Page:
Analog Vs. Digital TV

August 18, 2012

by Mark Polk
Mark is a frequent contributing author


A couple years ago all analog television signal transmission came to an end. All analog TVs now require some type of receiver to convert digital, over the air signals, to analog signals that older TVs can display. With a receiver, you can still use your analog TV to receive digital signals, so there is no need to buy another TV. So what is the easiest way to deal with this problem in our RV’s?

Here’s how things work in your RV with an analog TV. Between your analog television set, TV antenna and a built-in NTSC tuner you are able to pick up free off air programming like ABC, NBC and CBS channels. Analog television has been the standard broadcast technology since TV’s have been around. Analog technology uses magnetic waves to transmit and display the picture and sound you are seeing and hearing. When you are spending the night in a rural type area analog reception can be poor, resulting in the poor color, snowy and static picture you see.

Several years ago local television channels started broadcasting a free digital signal in addition to an analog signal. Digital broadcasting technology transmits the information used to make a TV picture and sound as data bits, like a computer. Digital broadcast technology can carry much more information than analog technology, resulting in a DVD quality picture and sound that will never have a poor, snowy or static picture. The problem is your analog TV cannot receive digital broadcast signals.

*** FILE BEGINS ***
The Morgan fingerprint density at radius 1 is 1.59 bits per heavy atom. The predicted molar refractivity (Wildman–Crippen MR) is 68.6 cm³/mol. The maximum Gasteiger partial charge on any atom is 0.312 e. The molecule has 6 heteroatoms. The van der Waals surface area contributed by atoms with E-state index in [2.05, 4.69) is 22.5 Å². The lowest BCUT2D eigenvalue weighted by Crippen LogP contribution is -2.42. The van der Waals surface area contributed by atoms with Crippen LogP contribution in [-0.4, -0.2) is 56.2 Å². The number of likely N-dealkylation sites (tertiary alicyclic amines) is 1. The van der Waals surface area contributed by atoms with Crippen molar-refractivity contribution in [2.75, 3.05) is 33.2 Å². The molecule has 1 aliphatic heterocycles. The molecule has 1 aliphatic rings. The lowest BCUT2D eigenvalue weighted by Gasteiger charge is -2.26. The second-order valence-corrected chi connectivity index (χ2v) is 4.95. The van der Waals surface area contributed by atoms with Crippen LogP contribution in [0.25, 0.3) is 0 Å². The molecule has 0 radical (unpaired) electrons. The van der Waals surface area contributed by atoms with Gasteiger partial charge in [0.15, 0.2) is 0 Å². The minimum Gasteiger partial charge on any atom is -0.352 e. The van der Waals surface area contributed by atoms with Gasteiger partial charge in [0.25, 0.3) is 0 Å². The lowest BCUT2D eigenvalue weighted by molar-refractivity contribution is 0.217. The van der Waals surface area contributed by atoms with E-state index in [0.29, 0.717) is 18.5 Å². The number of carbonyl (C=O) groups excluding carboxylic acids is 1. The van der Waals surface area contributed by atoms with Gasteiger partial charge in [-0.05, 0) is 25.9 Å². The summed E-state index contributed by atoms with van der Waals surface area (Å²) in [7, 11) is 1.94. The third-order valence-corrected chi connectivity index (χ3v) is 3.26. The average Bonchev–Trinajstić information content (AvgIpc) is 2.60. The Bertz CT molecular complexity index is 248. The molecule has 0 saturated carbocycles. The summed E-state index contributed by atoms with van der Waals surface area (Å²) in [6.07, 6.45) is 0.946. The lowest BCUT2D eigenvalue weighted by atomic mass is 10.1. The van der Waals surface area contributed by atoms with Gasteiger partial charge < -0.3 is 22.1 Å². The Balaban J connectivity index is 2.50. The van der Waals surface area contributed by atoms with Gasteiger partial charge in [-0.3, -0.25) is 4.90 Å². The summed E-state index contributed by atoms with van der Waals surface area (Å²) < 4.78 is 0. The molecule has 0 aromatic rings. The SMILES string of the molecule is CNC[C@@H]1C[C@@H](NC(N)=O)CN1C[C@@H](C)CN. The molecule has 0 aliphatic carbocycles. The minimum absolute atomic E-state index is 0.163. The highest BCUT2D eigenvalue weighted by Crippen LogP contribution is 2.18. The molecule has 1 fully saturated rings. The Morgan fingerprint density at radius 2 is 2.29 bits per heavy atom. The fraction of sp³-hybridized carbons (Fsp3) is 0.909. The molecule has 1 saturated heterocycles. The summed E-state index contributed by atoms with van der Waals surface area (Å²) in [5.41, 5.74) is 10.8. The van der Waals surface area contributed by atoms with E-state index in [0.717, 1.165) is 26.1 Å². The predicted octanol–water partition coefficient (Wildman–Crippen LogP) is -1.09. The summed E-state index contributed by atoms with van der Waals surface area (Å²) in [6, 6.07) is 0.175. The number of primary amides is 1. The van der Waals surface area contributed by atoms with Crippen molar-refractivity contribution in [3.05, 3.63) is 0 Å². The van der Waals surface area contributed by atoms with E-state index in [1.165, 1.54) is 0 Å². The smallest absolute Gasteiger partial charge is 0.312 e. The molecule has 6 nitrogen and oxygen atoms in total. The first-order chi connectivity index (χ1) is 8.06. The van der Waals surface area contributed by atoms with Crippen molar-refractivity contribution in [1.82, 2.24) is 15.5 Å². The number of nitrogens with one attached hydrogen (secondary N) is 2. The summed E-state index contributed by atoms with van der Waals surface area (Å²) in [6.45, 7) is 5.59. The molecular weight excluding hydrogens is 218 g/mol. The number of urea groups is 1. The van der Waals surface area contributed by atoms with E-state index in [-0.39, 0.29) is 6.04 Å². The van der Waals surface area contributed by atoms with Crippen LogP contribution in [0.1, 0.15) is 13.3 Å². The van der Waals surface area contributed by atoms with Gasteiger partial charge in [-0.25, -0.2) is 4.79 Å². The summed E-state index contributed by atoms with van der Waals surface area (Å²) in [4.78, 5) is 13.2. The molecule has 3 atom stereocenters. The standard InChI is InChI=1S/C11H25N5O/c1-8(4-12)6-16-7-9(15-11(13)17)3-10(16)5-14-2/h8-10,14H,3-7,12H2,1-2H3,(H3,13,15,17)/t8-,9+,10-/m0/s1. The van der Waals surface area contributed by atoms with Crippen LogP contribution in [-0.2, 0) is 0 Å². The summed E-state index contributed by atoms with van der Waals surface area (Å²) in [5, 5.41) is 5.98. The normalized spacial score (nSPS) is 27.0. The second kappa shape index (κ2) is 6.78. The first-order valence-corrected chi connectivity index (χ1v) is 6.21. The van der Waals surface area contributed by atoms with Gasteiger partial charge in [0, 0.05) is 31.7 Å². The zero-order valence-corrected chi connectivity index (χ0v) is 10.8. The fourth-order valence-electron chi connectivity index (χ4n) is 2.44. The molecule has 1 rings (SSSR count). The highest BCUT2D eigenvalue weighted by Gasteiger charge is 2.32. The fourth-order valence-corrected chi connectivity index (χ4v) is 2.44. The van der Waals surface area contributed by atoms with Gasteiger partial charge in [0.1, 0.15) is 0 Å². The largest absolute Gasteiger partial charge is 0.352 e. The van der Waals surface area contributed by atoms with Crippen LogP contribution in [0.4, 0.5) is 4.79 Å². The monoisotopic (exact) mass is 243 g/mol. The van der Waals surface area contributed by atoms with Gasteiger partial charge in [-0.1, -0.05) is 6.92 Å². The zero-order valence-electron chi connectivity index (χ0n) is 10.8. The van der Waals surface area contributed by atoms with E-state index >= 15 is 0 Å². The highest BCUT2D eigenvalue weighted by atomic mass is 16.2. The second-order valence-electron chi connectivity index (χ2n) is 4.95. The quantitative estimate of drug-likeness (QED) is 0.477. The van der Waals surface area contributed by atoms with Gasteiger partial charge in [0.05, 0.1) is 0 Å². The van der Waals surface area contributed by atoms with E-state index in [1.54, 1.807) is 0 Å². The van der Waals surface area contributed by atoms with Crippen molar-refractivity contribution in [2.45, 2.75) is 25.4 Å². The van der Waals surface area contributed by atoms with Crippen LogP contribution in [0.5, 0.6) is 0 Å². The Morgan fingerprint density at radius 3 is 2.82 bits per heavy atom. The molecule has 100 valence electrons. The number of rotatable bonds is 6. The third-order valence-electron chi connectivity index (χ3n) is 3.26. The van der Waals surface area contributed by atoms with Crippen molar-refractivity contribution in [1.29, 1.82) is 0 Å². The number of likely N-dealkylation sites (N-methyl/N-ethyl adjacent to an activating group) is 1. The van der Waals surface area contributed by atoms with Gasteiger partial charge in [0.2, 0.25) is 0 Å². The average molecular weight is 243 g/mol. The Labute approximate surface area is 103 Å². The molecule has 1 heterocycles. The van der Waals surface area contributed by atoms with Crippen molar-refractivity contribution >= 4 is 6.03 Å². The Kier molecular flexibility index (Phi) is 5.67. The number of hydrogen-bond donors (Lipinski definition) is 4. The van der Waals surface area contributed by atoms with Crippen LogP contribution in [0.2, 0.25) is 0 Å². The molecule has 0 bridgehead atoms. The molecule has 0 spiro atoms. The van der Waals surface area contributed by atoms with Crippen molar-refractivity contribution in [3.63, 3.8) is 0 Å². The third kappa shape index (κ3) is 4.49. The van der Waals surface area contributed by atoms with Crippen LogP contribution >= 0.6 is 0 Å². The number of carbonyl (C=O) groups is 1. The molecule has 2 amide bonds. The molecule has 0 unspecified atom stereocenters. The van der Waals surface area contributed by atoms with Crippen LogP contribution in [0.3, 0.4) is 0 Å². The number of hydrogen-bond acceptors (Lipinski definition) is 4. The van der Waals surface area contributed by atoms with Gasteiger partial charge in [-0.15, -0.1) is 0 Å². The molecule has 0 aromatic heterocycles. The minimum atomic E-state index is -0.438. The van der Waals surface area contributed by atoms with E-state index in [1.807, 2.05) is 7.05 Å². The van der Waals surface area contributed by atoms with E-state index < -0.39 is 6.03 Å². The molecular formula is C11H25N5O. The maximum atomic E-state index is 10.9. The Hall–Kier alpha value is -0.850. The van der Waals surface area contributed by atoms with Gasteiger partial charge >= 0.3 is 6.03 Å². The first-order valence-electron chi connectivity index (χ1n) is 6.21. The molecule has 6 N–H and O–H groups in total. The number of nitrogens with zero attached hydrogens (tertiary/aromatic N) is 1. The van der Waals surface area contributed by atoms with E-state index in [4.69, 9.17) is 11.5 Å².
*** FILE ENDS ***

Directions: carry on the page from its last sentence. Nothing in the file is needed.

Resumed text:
I mentioned a moment ago you need some type of receiver to convert digital signals to an analog TV. Most of these receivers connect easily between your TV antenna and your analog TV to deliver these digital channels. I also mentioned earlier that local channels started broadcasting free digital signals several years ago. To receive this free, over the air digital programming you simply connect the receiver to your TV and scan in the digital channels for the area you are staying in, using the receiver. The receiver has a built in ATSC tuner that decodes the free digital signals and displays them on your analog television.

Let’s say, for example, that you receive the local NBC affiliate broadcast in your area on channel 10. If your TV antenna is directed towards that station’s origin, and you turn your analog TV to channel 10 you receive the programming. This is an analog channel for the local NBC affiliate. This local channel is also broadcasting a digital signal. Digital channels are multicast, meaning you could pick up as many as six additional channels from the local NBC digital signal. Once you scan the digital signal into memory, on the digital receiver, the digital channel will appear on your TV as the standard analog channel plus a dash (-) or a dot (.) and a number.

It sounds more confusing than it really is, let me try and explain it better. I said a moment ago, as an example, that the local NBC affiliate is broadcast on channel 10 in your area. The digital channels for NBC might appear as 10-1, 10-2, 10-3 etc. 10-1 would be the standard digital channel for regular NBC programming. The additional multicast digital channels (10-2, 10-3, 10-4 etc.) might be a 24 hour news broadcast, 24 hour weather broadcast, 24 hour movie, sports, special features broadcast and more. So, not only is the picture and sound crystal clear, but you are receiving more channels. The same is true of the other local programming available in your area like ABC and CBS. When you tune in your digital channels all available multi-casting channels in your area will be available.

If this particular receiver is connected to a High Definition capable TV you will receive any free, over the air High Definition programming automatically too.

So you can keep your old analog TV in the RV, but the picture will look like it’s being viewed on a brand new TV.

Happy Camping,

Mark Polk is founder of RV Education 101 and RV University



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